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It Has Nothing To Do With Age provides self-help principles. The inspirational stories give concrete illustrations of overcoming many of life's challenges. Difficulties pertaining to depression, grief, divorce, and death are presented and worked through by the participants. Physical impairments, injuries, overcoming issues with weight, alcohol, and nicotine are also dealt with and resolved by the athletes.

This book provides a model on how to overcome some of the difficulties that confront all of us . Further, this read sheds a beacon of light on preventive measures for good physical and mental health. Research demonstrates that exercise is an important component in treating such ailments and debilitating illness such as depression, stroke, heart disease, brain or cognitive malfunction,and Alzheimer's disease.

I suggest that proper exercise can be used as a preventive measure for psychological, cognitive, and physical health as well. Follow my prescription and lead a better, more fulfilling, and healthier life.

Wednesday, June 29, 2011

Nietzsche,Diet, Exercise, and Male- Female Brain

"He who would learn to fly one day must first learn to stand and walk and run and climb and dance; one cannot fly into flying."– Friedrich Nietzsche
I read two disturbing bits of information recently. Now for the good news, all is not lost because there is something that we can do about it. The first article appeared in the Wall Street Journal dated June 23, 2011. According to the 2010 American Time Use Survey, released by the Labor Department, they found that as Americans are gain more free time their leisure time is increasing. However, the survey found that time spent for learning new skills or working out has dropped. We’re talking about Americans aged 15 years and older on average. Leisure time can be considered a good thing. What is important is what we do with that leisure time.  Learning a new skill or spending more time with exercise can be beneficial.  Since 2007, we are spending on average less time with learning a new skill and exercise.  This information does not speak well of the population at large.  So guess what we are doing more of? The survey reported that more time is spent watching TV and sleeping.
The other article was found in the Wall Street Journal dated June 27, 2011. This article reported that the US had 24.7 million diabetics in 2008 which is nearly triple the level found in 1980. The study included type-1. Diabetes (a disorder of the body’s immune system) and type 2. Diabetes (a chronic disorder marked by high levels of sugar in the blood). The study went on to suggest that about 70% of the increase was attributed to population growth and aging. The balance however was linked to changing diets, rising obesity and growing rates of physical inactivity. Okay, what do we need to do? As the philosopher Nietzsche said, we have to simplify and start from ground zero. In order to get healthy, we have to eat differently and begin exercise.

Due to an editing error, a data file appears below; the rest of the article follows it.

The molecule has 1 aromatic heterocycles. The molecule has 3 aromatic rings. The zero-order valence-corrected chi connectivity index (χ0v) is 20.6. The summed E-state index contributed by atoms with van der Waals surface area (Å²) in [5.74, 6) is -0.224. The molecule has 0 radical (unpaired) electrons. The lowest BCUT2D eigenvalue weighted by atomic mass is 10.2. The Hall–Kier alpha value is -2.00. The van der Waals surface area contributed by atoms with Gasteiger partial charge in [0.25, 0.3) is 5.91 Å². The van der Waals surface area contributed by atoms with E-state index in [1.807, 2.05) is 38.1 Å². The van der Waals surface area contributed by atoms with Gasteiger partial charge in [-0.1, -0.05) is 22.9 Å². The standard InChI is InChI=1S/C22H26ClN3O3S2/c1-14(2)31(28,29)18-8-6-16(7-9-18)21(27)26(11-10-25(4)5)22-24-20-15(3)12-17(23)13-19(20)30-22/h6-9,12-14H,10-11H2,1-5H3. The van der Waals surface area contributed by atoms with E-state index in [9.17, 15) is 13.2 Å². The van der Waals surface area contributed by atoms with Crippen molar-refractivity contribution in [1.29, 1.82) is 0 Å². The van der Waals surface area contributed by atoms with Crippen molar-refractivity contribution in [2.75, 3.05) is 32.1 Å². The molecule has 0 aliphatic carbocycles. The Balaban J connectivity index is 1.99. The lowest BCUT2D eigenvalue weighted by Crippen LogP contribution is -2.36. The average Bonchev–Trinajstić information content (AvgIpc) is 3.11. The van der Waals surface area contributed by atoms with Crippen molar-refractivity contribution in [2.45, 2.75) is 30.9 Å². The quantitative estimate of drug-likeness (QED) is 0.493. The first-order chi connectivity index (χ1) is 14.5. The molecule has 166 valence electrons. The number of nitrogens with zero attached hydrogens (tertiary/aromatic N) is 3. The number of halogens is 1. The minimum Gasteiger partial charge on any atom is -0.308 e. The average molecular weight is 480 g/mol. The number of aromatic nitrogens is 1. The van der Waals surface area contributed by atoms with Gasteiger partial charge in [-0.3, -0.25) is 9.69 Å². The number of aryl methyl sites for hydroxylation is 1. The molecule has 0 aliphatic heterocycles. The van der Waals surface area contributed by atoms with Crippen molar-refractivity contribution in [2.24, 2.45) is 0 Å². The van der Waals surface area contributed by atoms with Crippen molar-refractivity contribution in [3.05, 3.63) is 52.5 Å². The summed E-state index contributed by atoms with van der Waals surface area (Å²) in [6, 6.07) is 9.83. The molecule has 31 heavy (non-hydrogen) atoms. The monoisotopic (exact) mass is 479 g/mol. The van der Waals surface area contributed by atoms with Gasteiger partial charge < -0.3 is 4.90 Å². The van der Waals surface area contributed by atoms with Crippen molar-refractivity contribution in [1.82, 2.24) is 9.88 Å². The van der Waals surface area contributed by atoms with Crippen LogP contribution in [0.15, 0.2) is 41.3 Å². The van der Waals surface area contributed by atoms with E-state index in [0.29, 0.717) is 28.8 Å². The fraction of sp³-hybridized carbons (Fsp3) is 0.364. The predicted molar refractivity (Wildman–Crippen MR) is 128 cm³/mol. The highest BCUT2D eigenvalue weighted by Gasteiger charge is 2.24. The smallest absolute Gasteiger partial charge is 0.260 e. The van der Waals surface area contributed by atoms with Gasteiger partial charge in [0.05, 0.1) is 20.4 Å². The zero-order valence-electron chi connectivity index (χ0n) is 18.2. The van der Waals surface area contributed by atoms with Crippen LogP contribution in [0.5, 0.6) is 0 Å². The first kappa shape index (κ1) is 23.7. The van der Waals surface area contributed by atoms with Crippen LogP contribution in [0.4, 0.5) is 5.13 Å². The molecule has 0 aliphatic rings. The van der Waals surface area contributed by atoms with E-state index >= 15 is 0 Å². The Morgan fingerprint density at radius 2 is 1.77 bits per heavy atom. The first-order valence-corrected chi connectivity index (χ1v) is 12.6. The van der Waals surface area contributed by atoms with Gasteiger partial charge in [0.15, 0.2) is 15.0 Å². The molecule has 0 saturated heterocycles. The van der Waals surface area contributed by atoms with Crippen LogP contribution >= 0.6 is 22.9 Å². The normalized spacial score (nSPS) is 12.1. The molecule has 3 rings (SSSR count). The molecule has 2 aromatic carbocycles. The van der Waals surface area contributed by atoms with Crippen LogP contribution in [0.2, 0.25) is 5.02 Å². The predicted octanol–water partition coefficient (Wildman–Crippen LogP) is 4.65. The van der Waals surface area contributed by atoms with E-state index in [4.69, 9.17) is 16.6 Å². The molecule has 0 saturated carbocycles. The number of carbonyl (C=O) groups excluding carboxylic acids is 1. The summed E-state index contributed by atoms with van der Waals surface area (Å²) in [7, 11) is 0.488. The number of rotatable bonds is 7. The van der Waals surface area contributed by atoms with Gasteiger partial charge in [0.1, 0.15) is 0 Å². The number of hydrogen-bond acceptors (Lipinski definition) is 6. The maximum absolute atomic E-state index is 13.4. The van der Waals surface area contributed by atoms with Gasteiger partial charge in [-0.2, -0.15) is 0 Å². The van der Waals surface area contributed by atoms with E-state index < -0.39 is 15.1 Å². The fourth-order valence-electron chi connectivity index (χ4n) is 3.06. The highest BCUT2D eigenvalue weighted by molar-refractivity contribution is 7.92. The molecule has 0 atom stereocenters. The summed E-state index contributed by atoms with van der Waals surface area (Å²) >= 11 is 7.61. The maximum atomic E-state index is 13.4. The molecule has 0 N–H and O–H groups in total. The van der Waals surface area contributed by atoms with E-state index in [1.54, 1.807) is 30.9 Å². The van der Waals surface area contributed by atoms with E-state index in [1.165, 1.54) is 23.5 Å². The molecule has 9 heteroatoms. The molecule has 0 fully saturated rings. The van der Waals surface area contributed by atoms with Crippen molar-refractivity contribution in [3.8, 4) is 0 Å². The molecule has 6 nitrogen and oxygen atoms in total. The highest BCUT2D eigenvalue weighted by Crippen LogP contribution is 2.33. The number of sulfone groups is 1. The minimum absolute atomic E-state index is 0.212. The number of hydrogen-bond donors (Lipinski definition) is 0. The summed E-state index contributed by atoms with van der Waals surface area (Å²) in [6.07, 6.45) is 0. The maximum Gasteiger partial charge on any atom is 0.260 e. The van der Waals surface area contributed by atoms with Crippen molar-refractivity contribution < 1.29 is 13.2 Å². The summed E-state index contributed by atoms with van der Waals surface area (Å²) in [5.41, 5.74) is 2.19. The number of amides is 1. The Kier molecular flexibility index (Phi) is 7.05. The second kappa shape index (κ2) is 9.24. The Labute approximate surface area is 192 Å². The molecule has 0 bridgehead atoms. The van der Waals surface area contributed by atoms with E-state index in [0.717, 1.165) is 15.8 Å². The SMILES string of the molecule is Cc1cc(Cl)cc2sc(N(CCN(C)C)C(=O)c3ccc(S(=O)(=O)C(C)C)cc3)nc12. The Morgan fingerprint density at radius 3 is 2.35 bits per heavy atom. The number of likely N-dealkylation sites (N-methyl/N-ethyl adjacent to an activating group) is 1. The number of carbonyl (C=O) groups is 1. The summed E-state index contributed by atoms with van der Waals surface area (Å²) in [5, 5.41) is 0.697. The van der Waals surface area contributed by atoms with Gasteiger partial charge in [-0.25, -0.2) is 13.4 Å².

There is nothing wrong if we pay attention to our plate portions, reduce sugar, and salt in our diets. Don’t wait till tomorrow start today. If you need additional assistance, consider professional help or follow one of the many diet programs.  As far as exercise goes, begin today. Think of a time to walk let’s say for 15 minutes. It could be early in the morning; it could be around lunchtime, or in the evening. Put 1 foot in front of the other and continue that for about 15 minutes. Do it every day. Find the time; make it a priority in your life. We have to start somewhere and why not by walking?
The following information is continuing from yesterday’s comments about the male and female brain. A study of 500 children showed areas of the brain involved in language and fine motor skills matured about six years earlier in girls compared to boys. Girls learn to read earlier than boys and women continued to be better than men at most speech and language abilities throughout life. Is there anything the school system can do differently to take advantage of this data? Should boys and girls be expected to learn at the same rate in language and fine motor skills such as reading and printing? Should they be given the same assignments in these areas? Should they be graded equally or should the teachers take into account sex and brain differences? We know that in preschool and elementary school that girls do better in these areas. So, how should the schools deal with these differences? Think about it.


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